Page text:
Our home nearly killed us and I don’t want to go back. Which raises the question, where would we move? The value of our home has doubled in the last two years (yay!), as have homes across Phoenix (boo!). The single family homes on the other side of out complex’s fence are selling for $2 million. Small, older homes in the suburbs start around $500,000. We love our neighborhood, but have been priced out. And, Phoenix is projected to net 1 million residents over the next 2 years, and home values are projected in increase by at least 20% in 2022. So, do we want to pay an exorbitant amount for a mediocre home in a mediocre neighborhood, put down a 50% down payment and take out a massive mortgage stay in our neighborhood, or do we want to move to a cheaper city?

P.S. I don’t understand why everyone is moving to Phoenix. I was born and raised here, and have hated just about every minute of it. (The August monsoon/lightning storms are the city’s single redeeming quality, in my humble opinion. And family.) Summers are best described as being crushed between Satan’s heel and the hot asphalt, which reaches 400° in the summer. Oh, and Phoenix summers lasts from approximately late-November through late-February. People must be losing it…

My parents cat has lung cancer. It’s sad. I’ve been going to visit and love him up on the weekends. His brother and litter-mate is still being a little jerk, trying to steal his brother’s food and roughhouse. The sick cat hates going to the vet, so they’re forgoing treatment and just trying to make him comfortable at home.

So that’s where I am: recovering, hopeful, and a little discouraged

We were able to escape to escape a toxic environment and, as much as a I love the location, I hope I never have to go back.

I’m on medications that seem to supporting my recovery. I had the foresight to max out for my company’s FSA, meaning my $900 of prescriptions monthly (oof!) is tax-free.

After years of being ill and gaslit into believing it was due to “negative thinking” or it was psychosomatic, I now know that biotoxin illness is the root cause. I’m doing better at work. If I get sick again in the future, I know which tests to run on myself and my environment. Once my health is improved, I can work out again–yoga, hiking, weightlifting, and more. Once our health is improved, we can discuss starting a family, a milestone that seemed absolutely out-of-reach until recently.

I don’t know our what our long-term living situation will look like. I don’t know whether justice will be served and we’ll receive some compensation for the damage caused by our moldy home. All my “stuff” is still in the moldy condo, destined for the donation bin.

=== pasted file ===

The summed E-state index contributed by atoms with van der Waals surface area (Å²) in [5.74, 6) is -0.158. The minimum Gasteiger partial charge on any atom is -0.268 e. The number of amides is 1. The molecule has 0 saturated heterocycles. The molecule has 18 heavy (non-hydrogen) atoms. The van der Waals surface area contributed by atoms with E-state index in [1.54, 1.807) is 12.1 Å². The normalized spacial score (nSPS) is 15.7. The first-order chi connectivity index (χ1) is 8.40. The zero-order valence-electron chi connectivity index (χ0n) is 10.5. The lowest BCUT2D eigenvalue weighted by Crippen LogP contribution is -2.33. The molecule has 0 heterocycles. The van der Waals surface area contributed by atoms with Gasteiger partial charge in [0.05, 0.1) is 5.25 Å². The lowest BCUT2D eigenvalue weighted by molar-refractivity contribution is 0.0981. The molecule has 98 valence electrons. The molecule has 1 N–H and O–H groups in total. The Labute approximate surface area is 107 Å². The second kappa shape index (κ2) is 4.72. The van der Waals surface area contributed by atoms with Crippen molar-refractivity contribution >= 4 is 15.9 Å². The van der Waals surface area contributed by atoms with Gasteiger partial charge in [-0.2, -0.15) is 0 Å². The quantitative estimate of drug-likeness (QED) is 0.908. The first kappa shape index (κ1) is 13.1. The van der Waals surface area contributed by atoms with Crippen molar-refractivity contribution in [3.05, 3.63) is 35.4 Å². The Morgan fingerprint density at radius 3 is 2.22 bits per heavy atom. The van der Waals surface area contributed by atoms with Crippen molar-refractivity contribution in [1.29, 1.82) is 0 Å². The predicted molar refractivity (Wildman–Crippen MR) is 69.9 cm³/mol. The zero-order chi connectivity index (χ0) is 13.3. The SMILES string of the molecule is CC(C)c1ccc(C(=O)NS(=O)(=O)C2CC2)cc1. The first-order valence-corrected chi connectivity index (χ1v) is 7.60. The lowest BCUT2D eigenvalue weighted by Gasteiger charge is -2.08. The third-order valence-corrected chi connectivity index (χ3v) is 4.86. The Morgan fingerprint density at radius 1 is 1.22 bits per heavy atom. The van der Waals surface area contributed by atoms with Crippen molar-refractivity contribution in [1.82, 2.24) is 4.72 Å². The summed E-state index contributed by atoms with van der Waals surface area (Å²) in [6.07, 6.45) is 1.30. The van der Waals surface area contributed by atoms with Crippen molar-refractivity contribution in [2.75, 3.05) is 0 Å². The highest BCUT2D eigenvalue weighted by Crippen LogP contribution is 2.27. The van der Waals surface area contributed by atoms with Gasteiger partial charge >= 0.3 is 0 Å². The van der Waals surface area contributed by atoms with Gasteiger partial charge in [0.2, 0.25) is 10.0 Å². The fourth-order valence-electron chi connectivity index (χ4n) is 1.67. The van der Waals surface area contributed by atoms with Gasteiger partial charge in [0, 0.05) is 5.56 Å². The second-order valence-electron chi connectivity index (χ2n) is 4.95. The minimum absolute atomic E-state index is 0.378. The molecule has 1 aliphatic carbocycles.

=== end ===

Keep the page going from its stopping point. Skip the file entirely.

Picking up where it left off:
Yet, at the end of the day, I’m grateful. I have family who loves and supports me. I have an income that covers my numerous medical costs. I have a platform where I can share my thoughts and find connection. I have just enough health to keep moving forward. There are better days ahead, I just know it. If you’re going through a rough patch, have faith that there are better days ahead for you too.

I have very limited access to a computer, so won’t be here much for the foreseeable future. But, for those of you who have cared enough to have checked in (💗 thank you!), I wanted to share that my health is improving. There’s a light at the end of the tunnel, and I’m pretty sure it’s now the sunshine and no longer an oncoming train.

4 thoughts on “Recovering, Hopeful, and A Little Discouraged

  1. Good to hear about some progress.
    The apartment complex I live in has been under new management for about a year now and they are doing similar things – ‘upgrading’ things no one needs and taking forever to take care of things that should be taken care of. They were hoping to attract more people with the ‘looks.’ And I guess they do because I see more people moving in than ever. However, I also see a lot more apartments empty for longer periods of time. Goes to show how short-sighted they are.
    Stay golden!

    Liked by 1 person

    1. That’s so true! In our modern age, there seems to be such a tendency towards short-sightedness–technology with planned obsolescence, people failing to save for the future, choosing not to replace downed trees due to cost, and putting into place policies that benefit one’s own generation while harming future generations. I suppose delayed gratification doesn’t have the same appeal, unfortunately.

      Liked by 1 person